Having authored 18 peer-reviewed publications and having mentored as many as 15 junior medical students at a time, Matthew McIntyre, School of Medicine Class of 2020, is poised to become a rising star in the field of neurosurgical research.
School of Medicine Class of 2020
Inside the bustling hallways of New York Medical College (NYMC), you may find Matthew McIntyre helping a junior medical student to design a study or to review their data set. At first glance, it’s an ordinary tableau that can be found in almost any lab at a major health sciences college. However, upon closer inspection, what makes this scene extraordinary is that Mr. McIntyre is still just a 4th year medical student himself.
The team Mr. McIntyre is currently mentoring is looking at frailty—a state of reduced physiologic reserve—as a measure to predict outcomes in neurosurgical patients.
Though age and frailty are highly correlated, Mr. McIntyre explains that different studies have shown frailty to be independent of age. As a result, current prediction models are not comprehensive enough to give neurosurgeons a definite understanding of a patient’s anticipated outcome, but it is Mr. McIntyre’s goal to change that.
“Looking at the impact of frailty is important for neurosurgeons when discussing expected outcomes with patients and their families,” he says. “If a surgeon tells a family that their loved one is either a good or a poor candidate for a procedure—we want to be really confident. The problem is that right now, we have scoring systems that do not predict outcomes with 100% accuracy. We also want to be able to tell families what we can expect someone’s functional outcome, not just survival, will be.”
Mr. McIntyre began measuring frailty in neurosurgery patients while working with Christian A. Bowers, M.D., assistant professor of neurosurgery at Westchester Medical Center. Having been given full reign to design studies from inception, one such project, Increasing Frailty Predicts Worse Outcomes and Increased Complications After Angiogram-Negative Subarachnoid Hemorrhages, was accepted for publication in fall 2019 in World Neurosurgery, making it Mr. McIntyre’s sixth publication for which he was the first author. He is currently working on about 15 other projects under the direction of Dr. Bowers and is helping to supervise other medical students’ research, guiding them in designing their own studies and learning statistical analysis.
“Matt is an extraordinary medical student who is going to be a star in neurosurgery. He really has taken the frailty concept and has been phenomenally productive with such little assistance needed. He is at the level of an attending when it comes to his research capabilities. He runs his own statistical analyses and he understands statistical methodology at a very high-level. Having Matt as a mentee has led to him helping me much more than I could have ever helped him. I am proud of any small role I may have played and we as a medical school at NYMC, and specifically as the Department of Neurosurgery, are really honored to call him one of us. We cannot wait to watch his career as we know he is going to do amazing things in the future!” says Dr. Bowers.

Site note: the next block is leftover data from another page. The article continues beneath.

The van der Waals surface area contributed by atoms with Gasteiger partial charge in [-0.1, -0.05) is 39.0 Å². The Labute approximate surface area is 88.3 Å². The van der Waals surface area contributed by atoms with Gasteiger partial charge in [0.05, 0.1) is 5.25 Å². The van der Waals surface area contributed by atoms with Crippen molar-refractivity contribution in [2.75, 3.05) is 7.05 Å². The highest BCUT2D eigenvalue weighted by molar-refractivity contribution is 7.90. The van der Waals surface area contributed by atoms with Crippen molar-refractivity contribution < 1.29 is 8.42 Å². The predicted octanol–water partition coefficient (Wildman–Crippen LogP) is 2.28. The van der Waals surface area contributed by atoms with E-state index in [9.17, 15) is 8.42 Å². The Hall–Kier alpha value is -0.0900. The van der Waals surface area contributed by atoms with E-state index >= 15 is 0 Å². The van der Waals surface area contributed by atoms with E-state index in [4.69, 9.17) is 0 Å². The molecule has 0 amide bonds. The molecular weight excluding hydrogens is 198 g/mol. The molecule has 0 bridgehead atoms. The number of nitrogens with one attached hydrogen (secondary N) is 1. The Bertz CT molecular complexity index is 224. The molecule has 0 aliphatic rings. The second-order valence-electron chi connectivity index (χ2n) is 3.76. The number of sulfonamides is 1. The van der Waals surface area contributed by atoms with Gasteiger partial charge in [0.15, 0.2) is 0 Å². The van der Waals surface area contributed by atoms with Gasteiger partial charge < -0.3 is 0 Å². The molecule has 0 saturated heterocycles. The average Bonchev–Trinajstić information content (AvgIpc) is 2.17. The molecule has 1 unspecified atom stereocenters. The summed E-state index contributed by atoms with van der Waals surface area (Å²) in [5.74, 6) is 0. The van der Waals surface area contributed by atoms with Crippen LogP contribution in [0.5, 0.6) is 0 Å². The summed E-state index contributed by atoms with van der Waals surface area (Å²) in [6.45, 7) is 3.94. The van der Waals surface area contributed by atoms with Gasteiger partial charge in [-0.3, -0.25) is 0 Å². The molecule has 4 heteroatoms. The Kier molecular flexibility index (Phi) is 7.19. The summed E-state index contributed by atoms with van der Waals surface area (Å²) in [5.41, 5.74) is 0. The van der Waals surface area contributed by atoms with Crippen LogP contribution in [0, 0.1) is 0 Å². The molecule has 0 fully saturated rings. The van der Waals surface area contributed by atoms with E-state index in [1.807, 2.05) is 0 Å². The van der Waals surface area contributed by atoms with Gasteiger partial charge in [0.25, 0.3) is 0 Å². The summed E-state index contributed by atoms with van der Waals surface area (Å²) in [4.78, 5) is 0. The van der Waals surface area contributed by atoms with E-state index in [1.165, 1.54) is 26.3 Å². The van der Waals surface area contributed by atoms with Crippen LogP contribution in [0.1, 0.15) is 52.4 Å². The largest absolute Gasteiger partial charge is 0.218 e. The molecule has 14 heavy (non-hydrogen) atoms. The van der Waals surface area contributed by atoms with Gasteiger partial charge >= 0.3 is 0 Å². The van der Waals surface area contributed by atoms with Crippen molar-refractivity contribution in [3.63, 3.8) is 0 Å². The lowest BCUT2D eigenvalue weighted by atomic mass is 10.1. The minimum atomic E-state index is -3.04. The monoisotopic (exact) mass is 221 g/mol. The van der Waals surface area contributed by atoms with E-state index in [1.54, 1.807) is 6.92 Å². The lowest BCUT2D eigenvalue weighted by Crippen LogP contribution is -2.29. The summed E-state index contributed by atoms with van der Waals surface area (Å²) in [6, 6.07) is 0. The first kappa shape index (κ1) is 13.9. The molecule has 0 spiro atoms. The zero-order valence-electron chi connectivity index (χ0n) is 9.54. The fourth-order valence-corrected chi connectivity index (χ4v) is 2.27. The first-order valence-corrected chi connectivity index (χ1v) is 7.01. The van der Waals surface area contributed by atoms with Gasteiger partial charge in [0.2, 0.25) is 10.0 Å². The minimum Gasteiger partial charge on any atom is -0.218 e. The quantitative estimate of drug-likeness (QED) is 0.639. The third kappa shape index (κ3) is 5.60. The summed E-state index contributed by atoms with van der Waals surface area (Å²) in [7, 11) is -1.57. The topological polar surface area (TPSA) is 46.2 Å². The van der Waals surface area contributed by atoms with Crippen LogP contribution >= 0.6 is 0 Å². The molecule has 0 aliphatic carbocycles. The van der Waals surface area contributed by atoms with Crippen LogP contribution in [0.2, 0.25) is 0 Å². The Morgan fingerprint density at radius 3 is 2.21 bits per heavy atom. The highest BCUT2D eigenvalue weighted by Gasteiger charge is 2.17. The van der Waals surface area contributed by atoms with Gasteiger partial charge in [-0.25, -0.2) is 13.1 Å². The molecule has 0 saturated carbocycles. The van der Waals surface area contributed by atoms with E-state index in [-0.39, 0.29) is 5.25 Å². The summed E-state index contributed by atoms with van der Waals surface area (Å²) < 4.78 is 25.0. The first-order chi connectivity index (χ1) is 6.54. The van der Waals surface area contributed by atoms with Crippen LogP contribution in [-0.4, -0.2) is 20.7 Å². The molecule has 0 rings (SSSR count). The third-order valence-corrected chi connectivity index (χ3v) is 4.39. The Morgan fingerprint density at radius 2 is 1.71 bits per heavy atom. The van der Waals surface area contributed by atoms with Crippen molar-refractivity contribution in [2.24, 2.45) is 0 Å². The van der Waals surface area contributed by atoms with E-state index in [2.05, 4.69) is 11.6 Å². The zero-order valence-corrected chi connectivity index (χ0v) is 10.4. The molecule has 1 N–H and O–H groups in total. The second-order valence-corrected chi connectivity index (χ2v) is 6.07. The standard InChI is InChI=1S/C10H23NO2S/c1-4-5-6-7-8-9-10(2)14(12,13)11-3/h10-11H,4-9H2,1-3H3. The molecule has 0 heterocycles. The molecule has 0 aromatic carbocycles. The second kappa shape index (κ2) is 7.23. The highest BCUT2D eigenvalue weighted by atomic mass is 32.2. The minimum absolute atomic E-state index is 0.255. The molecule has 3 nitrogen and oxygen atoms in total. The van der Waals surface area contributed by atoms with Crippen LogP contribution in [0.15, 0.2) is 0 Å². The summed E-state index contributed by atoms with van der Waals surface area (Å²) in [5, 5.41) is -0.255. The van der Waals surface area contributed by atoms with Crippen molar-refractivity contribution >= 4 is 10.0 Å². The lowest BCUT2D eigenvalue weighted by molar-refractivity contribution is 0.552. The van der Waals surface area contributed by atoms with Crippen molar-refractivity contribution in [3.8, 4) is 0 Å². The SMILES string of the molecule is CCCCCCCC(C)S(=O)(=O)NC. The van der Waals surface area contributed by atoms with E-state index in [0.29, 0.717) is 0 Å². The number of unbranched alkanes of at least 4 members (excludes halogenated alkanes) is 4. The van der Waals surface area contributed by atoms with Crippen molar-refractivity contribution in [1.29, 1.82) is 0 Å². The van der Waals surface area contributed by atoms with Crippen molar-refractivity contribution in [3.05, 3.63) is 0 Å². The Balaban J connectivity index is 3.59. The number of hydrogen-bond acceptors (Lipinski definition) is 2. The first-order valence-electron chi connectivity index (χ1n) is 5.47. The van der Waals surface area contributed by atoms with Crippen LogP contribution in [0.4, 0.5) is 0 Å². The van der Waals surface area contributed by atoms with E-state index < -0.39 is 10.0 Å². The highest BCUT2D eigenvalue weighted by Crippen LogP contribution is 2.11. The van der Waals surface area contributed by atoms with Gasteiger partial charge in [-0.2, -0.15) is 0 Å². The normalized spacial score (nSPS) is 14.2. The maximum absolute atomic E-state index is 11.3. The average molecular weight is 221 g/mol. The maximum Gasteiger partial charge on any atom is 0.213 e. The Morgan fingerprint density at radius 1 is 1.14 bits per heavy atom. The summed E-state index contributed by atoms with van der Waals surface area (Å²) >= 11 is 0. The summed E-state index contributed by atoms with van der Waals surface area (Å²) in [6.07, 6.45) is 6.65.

Demonstrating his remarkable aptitude for research long before he was even an undergraduate, Mr. McIntyre participated in competitive research at Yorktown High School in Yorktown Heights, New York. With the encouragement of his grandfather, a famous clinical pathologist, Mr. McIntyre learned very early on to embrace the challenge of doing original research. Advancing through local, state and national science fairs, Mr. McIntyre made it all the way to the Regeneron International Science and Engineering Fair, formerly the Intel Science Engineering Fair, twice and won the 2nd place award in Microbiology.
It also was during this time that Mr. McIntyre was first introduced to Dana G. Mordue, Ph.D., associate professor of microbiology and immunology at NYMC. Under Dr. Mordue’s mentorship and guidance, Mr. McIntyre became a grant-funded researcher at the age of 17 for their study of toxoplasmosis, a disease that results from infection with the Toxoplasma gondii parasite, one of the world’s most common parasites.
“Matt has done a phenomenal job seeking out opportunities to develop a diverse and cutting edge biomedical research portfolio which includes being the principle investigator for an education grant he developed himself. I expect he will become an outstanding neurosurgeon and imagine we will be seeing exceptional things from him in the future,” says Dr. Mordue.
Though he has accomplished so much in such a short amount of time, Mr. McIntyre shares that his successes did not come without failures. The key is to remain resilient—and not be deterred even when you have to start all over again.
“To be successful in research you have to dig in and have a certain amount of grit and not be dissuaded by a disappointing result,” he says. “In research there are many times you get to the end and have to redo everything. For every published paper, there were probably three or more that went unpublished, so you have to have a mental toughness to stick it out.”